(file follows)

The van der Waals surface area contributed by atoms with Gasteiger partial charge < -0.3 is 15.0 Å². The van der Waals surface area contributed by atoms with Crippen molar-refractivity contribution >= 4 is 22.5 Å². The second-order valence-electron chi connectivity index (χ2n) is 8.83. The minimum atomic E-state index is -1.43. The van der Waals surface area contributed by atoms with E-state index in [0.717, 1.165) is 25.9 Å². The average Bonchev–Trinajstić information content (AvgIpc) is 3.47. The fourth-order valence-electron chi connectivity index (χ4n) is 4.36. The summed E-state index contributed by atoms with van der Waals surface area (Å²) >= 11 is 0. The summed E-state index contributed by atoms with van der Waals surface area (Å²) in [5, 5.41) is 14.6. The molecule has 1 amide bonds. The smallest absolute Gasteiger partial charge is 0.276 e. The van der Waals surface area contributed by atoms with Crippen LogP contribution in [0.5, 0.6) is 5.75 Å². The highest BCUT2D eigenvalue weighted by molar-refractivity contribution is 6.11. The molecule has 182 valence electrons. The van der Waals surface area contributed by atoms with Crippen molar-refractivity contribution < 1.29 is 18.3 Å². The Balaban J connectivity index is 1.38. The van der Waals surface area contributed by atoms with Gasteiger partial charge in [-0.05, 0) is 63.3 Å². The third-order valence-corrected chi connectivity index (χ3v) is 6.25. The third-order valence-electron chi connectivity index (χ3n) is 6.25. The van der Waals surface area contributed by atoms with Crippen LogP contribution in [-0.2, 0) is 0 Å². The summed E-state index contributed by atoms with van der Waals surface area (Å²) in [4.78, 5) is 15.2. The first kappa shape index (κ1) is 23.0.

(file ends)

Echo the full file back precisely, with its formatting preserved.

The van der Waals surface area contributed by atoms with Gasteiger partial charge < -0.3 is 15.0 Å². The van der Waals surface area contributed by atoms with Crippen molar-refractivity contribution >= 4 is 22.5 Å². The second-order valence-electron chi connectivity index (χ2n) is 8.83. The minimum atomic E-state index is -1.43. The van der Waals surface area contributed by atoms with E-state index in [0.717, 1.165) is 25.9 Å². The average Bonchev–Trinajstić information content (AvgIpc) is 3.47. The fourth-order valence-electron chi connectivity index (χ4n) is 4.36. The summed E-state index contributed by atoms with van der Waals surface area (Å²) >= 11 is 0. The summed E-state index contributed by atoms with van der Waals surface area (Å²) in [5, 5.41) is 14.6. The molecule has 1 amide bonds. The smallest absolute Gasteiger partial charge is 0.276 e. The van der Waals surface area contributed by atoms with Crippen LogP contribution in [0.5, 0.6) is 5.75 Å². The highest BCUT2D eigenvalue weighted by molar-refractivity contribution is 6.11. The molecule has 182 valence electrons. The van der Waals surface area contributed by atoms with Crippen molar-refractivity contribution < 1.29 is 18.3 Å². The Balaban J connectivity index is 1.38. The van der Waals surface area contributed by atoms with Gasteiger partial charge in [-0.05, 0) is 63.3 Å². The third-order valence-corrected chi connectivity index (χ3v) is 6.25. The third-order valence-electron chi connectivity index (χ3n) is 6.25. The van der Waals surface area contributed by atoms with Crippen LogP contribution in [-0.2, 0) is 0 Å². The summed E-state index contributed by atoms with van der Waals surface area (Å²) in [4.78, 5) is 15.2. The first kappa shape index (κ1) is 23.0.